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Thursday, Aug. 19, 2004 11:54 am

sound patrol 8-19-04

Time for a comfort cat

The Naysayer Kitten Time (Red Panda Records)

The Naysayer
Kitten Time
(Red Panda Records)

As anyone who has ever sobbed into soft, forgiving feline fur can tell you, there's nothing like a cat when it comes to free therapy. Take it from Anna Padgett, the Naysayer's singer, songwriter, and only permanent member: "Kitten time, kitten time/How do you know when it's kitten time? Me, I know by how much I've been crying." The title track of her third full-length might seem a tad cutesy in cruel black-and-white, but delivered in Padgett's disarming, deadpan alto, it's as funny as it is true, with no saccharine aftertaste. The fact that she can pull off a song like this one -- not to mention an honest-to-God Mr. Rogers cover -- is a testament to her peculiar genius, one that finds the ha-ha in a heartbreak and the gut punch in a punchline.

The Naysayer's previous records were studies in sparseness, strange miniatures built around droll observations and sly, minimalist guitar figures. That much is still true: Not one of the 16 tracks on the CD lasts 3 minutes, and several don't even make it to the 2-minute mark. Despite this similarity, Kitten Time comes off as something of a departure. Gone are Padgett's former comrades, Cynthia Nelson and Tara Jane O'Neil (of Retsin); in their places are a handful of new collaborators, including Karla Schickele (Ida, k.), Kendall Meade (Mascott, Sparklehorse), Rainy Orteca, and Elizabeth Venable. Padgett's deceptively simple, almost childlike songcraft receives a bit more ornamentation from the extra banjos, flutes, keyboards, pedal-steel guitars, violins, and keyboards, but the new guests don't ruin its understated charm; like good little kittycats, they sidle up at just the right moment, confer their clear-eyed solace, and then slip away in a silken swish.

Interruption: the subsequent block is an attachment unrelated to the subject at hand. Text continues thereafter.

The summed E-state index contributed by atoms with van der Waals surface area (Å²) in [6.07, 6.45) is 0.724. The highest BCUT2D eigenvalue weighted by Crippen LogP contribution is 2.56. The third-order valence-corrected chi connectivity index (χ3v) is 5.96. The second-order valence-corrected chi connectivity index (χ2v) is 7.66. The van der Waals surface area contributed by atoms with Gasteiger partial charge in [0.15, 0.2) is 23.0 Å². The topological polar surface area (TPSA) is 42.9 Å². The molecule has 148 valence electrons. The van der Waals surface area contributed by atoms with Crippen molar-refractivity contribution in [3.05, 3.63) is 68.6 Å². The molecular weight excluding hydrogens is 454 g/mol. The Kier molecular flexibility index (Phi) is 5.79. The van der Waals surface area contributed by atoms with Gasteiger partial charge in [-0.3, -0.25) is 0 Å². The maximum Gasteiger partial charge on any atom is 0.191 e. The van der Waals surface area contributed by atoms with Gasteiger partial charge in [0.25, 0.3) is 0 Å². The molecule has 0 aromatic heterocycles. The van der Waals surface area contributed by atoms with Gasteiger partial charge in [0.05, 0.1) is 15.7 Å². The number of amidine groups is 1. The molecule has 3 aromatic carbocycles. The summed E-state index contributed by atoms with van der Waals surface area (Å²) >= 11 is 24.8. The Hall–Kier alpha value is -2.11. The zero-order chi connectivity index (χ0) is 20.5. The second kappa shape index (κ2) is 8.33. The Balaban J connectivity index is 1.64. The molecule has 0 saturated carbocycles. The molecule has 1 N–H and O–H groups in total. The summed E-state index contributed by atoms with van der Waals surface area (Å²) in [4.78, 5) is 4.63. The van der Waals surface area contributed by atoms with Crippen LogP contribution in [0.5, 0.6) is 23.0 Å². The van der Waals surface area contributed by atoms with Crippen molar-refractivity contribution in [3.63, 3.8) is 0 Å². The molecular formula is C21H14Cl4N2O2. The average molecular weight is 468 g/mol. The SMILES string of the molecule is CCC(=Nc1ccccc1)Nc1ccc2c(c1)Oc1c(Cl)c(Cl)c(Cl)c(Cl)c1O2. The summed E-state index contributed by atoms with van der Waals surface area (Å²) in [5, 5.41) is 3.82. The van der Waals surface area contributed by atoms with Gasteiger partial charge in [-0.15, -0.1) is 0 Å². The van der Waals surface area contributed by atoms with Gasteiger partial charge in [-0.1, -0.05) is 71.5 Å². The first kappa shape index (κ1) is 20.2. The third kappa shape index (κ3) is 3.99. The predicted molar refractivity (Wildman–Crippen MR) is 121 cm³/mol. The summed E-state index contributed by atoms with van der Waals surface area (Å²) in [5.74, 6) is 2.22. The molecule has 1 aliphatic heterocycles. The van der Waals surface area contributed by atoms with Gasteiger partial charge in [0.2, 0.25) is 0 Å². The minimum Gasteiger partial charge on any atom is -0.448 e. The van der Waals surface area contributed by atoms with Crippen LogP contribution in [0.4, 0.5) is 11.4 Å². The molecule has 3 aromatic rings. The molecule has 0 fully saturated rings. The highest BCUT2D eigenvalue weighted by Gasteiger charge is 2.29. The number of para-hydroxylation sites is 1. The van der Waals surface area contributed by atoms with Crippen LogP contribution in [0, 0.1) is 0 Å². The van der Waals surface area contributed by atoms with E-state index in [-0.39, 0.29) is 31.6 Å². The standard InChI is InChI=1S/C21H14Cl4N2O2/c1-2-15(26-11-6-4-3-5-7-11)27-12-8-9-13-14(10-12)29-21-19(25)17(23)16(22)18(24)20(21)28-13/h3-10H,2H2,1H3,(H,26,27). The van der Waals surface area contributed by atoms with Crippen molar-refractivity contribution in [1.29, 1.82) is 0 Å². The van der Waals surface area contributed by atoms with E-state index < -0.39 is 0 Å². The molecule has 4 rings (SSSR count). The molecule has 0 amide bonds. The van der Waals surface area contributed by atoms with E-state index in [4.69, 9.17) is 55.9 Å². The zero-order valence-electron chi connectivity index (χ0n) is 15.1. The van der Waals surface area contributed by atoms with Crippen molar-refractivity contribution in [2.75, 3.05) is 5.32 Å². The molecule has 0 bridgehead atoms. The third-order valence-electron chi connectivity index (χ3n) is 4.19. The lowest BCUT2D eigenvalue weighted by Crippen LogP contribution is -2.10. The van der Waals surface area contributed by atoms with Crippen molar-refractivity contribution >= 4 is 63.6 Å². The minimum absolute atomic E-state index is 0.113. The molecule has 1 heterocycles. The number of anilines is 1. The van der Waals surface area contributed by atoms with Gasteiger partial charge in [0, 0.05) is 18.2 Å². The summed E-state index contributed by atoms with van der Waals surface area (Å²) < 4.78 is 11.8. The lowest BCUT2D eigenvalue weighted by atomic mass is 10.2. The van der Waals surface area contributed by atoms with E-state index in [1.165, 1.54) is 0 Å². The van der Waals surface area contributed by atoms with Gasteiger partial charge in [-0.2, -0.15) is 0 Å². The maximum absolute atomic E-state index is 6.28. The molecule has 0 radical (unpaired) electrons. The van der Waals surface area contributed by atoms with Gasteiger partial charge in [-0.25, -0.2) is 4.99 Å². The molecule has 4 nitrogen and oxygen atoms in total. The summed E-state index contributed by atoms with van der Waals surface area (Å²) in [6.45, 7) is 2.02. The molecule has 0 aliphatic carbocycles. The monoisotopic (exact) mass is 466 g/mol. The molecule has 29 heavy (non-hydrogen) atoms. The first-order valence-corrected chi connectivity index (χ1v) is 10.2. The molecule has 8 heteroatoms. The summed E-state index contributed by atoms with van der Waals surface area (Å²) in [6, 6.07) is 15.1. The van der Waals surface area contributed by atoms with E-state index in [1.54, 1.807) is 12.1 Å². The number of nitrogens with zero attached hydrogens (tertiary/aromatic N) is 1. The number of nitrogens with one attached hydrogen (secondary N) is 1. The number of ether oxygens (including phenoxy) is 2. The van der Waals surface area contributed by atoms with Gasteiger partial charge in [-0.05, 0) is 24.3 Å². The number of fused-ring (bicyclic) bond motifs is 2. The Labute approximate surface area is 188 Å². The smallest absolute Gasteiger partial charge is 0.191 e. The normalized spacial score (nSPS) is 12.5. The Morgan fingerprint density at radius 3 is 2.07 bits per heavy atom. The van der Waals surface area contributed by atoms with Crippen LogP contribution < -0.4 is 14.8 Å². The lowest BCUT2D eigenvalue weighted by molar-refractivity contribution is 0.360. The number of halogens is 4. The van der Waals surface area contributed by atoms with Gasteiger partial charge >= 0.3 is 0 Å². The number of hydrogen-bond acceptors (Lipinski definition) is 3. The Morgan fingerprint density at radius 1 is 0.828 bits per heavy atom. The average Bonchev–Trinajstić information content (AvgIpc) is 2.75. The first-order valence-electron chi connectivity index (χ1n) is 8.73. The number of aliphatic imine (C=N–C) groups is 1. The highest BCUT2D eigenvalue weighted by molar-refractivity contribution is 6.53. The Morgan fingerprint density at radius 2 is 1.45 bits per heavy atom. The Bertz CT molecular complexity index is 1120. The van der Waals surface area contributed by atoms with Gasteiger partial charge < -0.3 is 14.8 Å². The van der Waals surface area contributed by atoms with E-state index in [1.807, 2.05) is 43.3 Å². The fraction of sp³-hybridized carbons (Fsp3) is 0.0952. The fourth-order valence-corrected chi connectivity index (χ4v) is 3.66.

The Hungry Mind Review
The Hungry Mind Review

Revisionism is a funny thing. Take the 1980s: If your grasp of the decade comes from VH-1 specials and electroclash tributes, you probably think it was all about the poufy bangs and frosty synthesizers, a nonstop barrage of Gary Numan and the Human League and A Flock of Seagulls. Trust a survivor: Mostly it was the age of gated drums and Phil Collins, that bald, bellowing buffoon who never met a Motown hit he didn't want to massacre. But fortunately, the Reagan years offered a few consolations. Largely ignored by commercial radio and the nascent MTV, bands such as the dBs, REM, Let's Active, Green on Red, and the Rain Parade made with a refreshing revisionism of their own, harking back to an idealized 1960s, when the Byrds and their 12-string guitars made a jingle-jangle morning out of the eternal night.

It's only fitting that Mitch Easter, the emperor of that other '80s, engineered, recorded, and played guitar on the Hungry Mind Review's latest, self-titled record. Although the Wilmington, N.C.-based quartet sounds more like Crowded House than any of the aforementioned outfits, the buzzy sitars, chiming guitars, Chamberlins, Mellotrons, and violins convey an overall mood that's very Athens-in-the-'80s. HMR's singer and chief songwriter, Stephan Bayley, has an uncanny falsetto, a knack for a melody, and an endless supply of glistening hooks. If his lyrics sometimes overstep the line that separates "smart" from "pretentious," the intelligence of his arrangements and the virtuosity of his bandmates more than atone for the occasional verbal clunker. Alas, like most self-released CDs, its distribution is somewhat limited. Your best bet is to order it from Amazon.com or CDbaby.com. For fans of brainy, jangly chamber-pop who prefer to remember the '80s not as they were but as they should have been, it's worth the extra effort.


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